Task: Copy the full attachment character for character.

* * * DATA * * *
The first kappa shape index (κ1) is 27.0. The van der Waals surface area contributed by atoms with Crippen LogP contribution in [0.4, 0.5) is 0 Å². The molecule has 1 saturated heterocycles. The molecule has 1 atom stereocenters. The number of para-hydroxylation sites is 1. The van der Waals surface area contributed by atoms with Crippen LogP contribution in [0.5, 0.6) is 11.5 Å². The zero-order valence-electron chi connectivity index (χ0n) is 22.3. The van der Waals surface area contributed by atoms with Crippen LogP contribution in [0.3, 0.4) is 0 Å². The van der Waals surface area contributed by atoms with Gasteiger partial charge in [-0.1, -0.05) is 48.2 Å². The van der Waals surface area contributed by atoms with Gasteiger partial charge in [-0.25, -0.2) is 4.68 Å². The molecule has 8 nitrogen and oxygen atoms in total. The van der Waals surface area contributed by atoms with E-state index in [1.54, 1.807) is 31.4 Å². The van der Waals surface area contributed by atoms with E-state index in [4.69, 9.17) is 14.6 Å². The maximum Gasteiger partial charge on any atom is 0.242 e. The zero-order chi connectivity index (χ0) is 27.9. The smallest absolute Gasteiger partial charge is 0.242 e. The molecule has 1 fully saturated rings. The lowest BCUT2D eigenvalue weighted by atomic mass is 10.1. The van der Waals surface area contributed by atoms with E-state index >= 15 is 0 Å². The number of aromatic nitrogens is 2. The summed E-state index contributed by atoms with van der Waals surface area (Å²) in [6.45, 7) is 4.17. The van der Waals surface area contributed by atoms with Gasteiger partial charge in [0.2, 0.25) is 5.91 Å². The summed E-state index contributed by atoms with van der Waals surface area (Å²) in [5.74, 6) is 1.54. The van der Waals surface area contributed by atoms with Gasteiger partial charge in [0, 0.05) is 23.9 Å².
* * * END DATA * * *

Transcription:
The first kappa shape index (κ1) is 27.0. The van der Waals surface area contributed by atoms with Crippen LogP contribution in [0.4, 0.5) is 0 Å². The molecule has 1 saturated heterocycles. The molecule has 1 atom stereocenters. The number of para-hydroxylation sites is 1. The van der Waals surface area contributed by atoms with Crippen LogP contribution in [0.5, 0.6) is 11.5 Å². The zero-order valence-electron chi connectivity index (χ0n) is 22.3. The van der Waals surface area contributed by atoms with Crippen LogP contribution in [0.3, 0.4) is 0 Å². The van der Waals surface area contributed by atoms with Gasteiger partial charge in [-0.1, -0.05) is 48.2 Å². The van der Waals surface area contributed by atoms with Gasteiger partial charge in [-0.25, -0.2) is 4.68 Å². The molecule has 8 nitrogen and oxygen atoms in total. The van der Waals surface area contributed by atoms with E-state index in [1.54, 1.807) is 31.4 Å². The van der Waals surface area contributed by atoms with E-state index in [4.69, 9.17) is 14.6 Å². The maximum Gasteiger partial charge on any atom is 0.242 e. The zero-order chi connectivity index (χ0) is 27.9. The smallest absolute Gasteiger partial charge is 0.242 e. The molecule has 1 fully saturated rings. The lowest BCUT2D eigenvalue weighted by atomic mass is 10.1. The van der Waals surface area contributed by atoms with E-state index >= 15 is 0 Å². The number of aromatic nitrogens is 2. The summed E-state index contributed by atoms with van der Waals surface area (Å²) in [6.45, 7) is 4.17. The van der Waals surface area contributed by atoms with Gasteiger partial charge in [0.2, 0.25) is 5.91 Å². The summed E-state index contributed by atoms with van der Waals surface area (Å²) in [5.74, 6) is 1.54. The van der Waals surface area contributed by atoms with Gasteiger partial charge in [0, 0.05) is 23.9 Å².